Western sanctions hurt China’s semiconductor targets. Xi must up the ante or fold

Faced with sanctions and a slowing economy, Xi could simply collapse and emerge from the crisis he marched the country into. | Representative image | Pixabay

Eighty Sen’ was the name given to him by the Tokyo geishas who manicured the admiral’s nails. The price for a manicure was 100 sen, but Isoroku Yamamoto insisted on a discount, having lost two fingers in battle with the Imperial Russian Navy. The naval commander who orchestrated the daring raid that nearly destroyed the United States Navy’s Pacific Fleet at Pearl Harbor often spent his evenings playing poker and the Japanese board game shogi for high stakes. The geishas learned that the old sailor not only knew the value of money, but also had a keen sense of strategy.

“There is no chance of winning a war with the United States,” Admiral Yamamoto warned his superiors urgently. “We must not start a war with so little chance of success.”

Last week, China appointed bureaucrat Zhang Xin to spearhead a $150 billion bid to develop advanced computer chips through its scandal-ridden semiconductor investment fund, sometimes called simply The Big Fund. The chances of success, Zhang probably knows, are slim. The so-called Made-in-China 2025, launched under President Xi Jinping in 2015 to free China from dependence on foreign semiconductor technology, has seen billions in losses from bribery and lavish spending — but no breakthroughs.

With sanctions imposed on emerging technologies by the United States, the Netherlands and Japan, Xi likely believes he has no choice. Advanced chips are often referred to as the oil of the future, the fuel of modern economies. The sanctions condemn China as a second-tier power.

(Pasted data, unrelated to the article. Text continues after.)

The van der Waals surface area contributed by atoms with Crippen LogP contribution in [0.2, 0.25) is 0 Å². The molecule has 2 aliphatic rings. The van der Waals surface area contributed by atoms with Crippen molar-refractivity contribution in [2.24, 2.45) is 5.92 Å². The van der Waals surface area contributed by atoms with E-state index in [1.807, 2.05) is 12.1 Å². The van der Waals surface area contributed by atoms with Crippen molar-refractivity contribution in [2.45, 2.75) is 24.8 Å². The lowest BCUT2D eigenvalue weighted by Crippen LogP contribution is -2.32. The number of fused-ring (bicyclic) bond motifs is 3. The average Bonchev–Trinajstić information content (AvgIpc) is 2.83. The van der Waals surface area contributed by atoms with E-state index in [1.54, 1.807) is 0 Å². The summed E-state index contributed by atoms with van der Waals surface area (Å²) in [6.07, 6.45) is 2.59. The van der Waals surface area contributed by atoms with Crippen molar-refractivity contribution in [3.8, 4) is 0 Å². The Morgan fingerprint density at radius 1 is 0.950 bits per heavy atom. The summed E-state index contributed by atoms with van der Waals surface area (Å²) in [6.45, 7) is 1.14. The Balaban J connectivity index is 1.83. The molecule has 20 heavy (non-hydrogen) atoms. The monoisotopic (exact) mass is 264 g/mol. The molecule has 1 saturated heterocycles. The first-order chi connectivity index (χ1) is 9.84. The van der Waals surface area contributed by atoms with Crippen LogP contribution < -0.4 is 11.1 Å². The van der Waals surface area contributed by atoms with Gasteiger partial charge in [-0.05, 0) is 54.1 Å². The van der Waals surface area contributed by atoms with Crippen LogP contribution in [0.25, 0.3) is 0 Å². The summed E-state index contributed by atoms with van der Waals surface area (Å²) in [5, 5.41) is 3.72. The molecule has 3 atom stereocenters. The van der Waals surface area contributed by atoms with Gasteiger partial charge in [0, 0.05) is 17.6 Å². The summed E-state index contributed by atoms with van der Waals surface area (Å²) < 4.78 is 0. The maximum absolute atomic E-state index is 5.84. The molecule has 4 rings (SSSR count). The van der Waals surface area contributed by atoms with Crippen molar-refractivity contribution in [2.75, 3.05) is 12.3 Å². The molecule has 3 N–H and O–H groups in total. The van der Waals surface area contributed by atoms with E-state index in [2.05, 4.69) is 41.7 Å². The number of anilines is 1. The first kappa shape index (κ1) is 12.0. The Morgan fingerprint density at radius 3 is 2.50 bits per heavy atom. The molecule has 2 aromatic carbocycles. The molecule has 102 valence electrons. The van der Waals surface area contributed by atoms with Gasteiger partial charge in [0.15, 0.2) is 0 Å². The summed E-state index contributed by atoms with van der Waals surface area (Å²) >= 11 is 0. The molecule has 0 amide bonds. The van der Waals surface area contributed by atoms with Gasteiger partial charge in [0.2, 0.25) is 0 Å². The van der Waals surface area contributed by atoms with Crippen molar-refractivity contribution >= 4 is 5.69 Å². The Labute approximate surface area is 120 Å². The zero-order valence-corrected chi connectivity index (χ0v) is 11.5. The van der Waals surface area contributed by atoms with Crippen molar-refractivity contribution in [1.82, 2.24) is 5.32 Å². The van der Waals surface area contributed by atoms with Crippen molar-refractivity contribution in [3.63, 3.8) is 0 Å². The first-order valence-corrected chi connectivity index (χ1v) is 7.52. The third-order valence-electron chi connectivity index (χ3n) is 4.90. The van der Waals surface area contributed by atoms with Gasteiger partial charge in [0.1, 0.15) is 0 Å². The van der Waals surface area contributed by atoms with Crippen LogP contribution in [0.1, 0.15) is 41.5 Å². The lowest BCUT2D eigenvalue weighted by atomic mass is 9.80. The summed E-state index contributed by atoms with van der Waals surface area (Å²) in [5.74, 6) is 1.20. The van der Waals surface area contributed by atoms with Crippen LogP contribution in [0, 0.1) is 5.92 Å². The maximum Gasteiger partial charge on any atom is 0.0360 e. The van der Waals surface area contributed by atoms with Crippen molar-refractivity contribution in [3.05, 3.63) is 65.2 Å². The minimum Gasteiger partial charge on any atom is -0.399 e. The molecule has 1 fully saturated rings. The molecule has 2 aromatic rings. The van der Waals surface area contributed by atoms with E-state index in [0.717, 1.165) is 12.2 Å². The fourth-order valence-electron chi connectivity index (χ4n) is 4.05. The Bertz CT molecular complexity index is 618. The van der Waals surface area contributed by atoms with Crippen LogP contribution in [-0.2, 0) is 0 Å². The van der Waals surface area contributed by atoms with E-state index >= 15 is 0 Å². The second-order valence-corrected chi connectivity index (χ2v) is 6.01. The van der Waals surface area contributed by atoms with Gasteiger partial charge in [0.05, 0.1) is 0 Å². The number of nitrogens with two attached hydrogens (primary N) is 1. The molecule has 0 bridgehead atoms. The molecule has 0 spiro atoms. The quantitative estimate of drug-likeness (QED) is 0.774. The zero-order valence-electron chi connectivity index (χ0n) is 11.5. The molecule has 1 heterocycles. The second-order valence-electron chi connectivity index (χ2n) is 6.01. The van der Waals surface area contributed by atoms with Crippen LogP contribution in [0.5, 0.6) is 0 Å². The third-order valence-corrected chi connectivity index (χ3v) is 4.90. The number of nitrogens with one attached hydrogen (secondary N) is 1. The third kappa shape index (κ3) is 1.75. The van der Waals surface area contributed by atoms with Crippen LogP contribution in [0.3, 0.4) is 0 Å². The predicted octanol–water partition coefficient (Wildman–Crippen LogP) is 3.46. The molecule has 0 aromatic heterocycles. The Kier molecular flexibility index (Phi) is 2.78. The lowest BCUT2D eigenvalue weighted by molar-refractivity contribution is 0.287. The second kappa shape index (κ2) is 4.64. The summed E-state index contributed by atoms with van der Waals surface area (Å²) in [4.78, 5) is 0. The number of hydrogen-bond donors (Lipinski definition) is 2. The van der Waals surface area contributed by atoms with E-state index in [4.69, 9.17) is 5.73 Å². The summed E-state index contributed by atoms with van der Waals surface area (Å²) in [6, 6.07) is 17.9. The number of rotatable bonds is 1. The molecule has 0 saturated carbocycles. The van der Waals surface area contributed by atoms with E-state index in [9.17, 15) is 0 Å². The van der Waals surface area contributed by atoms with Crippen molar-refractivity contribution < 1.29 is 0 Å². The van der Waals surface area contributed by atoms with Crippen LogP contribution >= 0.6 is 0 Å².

The admiral would have told Xi he was making the wrong call. With sanctions choking off access to the banking system and four-fifths of its oil and steel, historian Edward Miller wrote, Imperial Japan felt it had no choice but to strike.

Even as he planned Pearl Harbor, a gamble where a crippling strike could end the war on day one, Yamamoto advocated reversing Japan’s invasion of China and cutting ties with Nazi Germany. The United States’ colossal industrial resources, he warned, guaranteed Japan’s eventual defeat.

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Cold War technology

During the course of the Cold War, the West cemented its technological lead over the Soviet Union through a technology denial regime known as the Coordinating Committee for Multilateral Export Controls (CoCom). Although Soviet science recorded many impressive technological achievements – expert Slava Gerovitch has documented the significant advances in computer science, and the country famously landed on Venus in 1975 – CoCom made this advance extremely expensive.

Although effective Soviet bloc scientific espionage compensated for some of these weaknesses, declassified documents show that theft of technology failed to create an economically efficient and self-sustaining innovation ecosystem.

One of the concerns driving CoCom was the recognition of the implications of technology transfer. The growth of the Imperial Japanese Air Force was driven in part by British technology and American machine tools. The increasing sophistication of the Japanese air force allowed the country to circumvent the limitations on the size of its battleships established after World War I.

Although there have been several intelligence warnings about the increasing sophistication and capabilities of the Japanese Air Force, military historian Justin Pyke has noted that racism caused strategists to underestimate the threat they posed.

However, after the historic break between the Soviet Union and China, the United States was increasingly willing to allow Beijing to breach the great CoCom wall. Tai Ming Cheung and Bates Gill note that as China emerged as a major Western trading partner, economic concerns trumped national security concerns. China gained ever easier access to cutting-edge technologies in aerospace, materials science, nuclear physics and computing.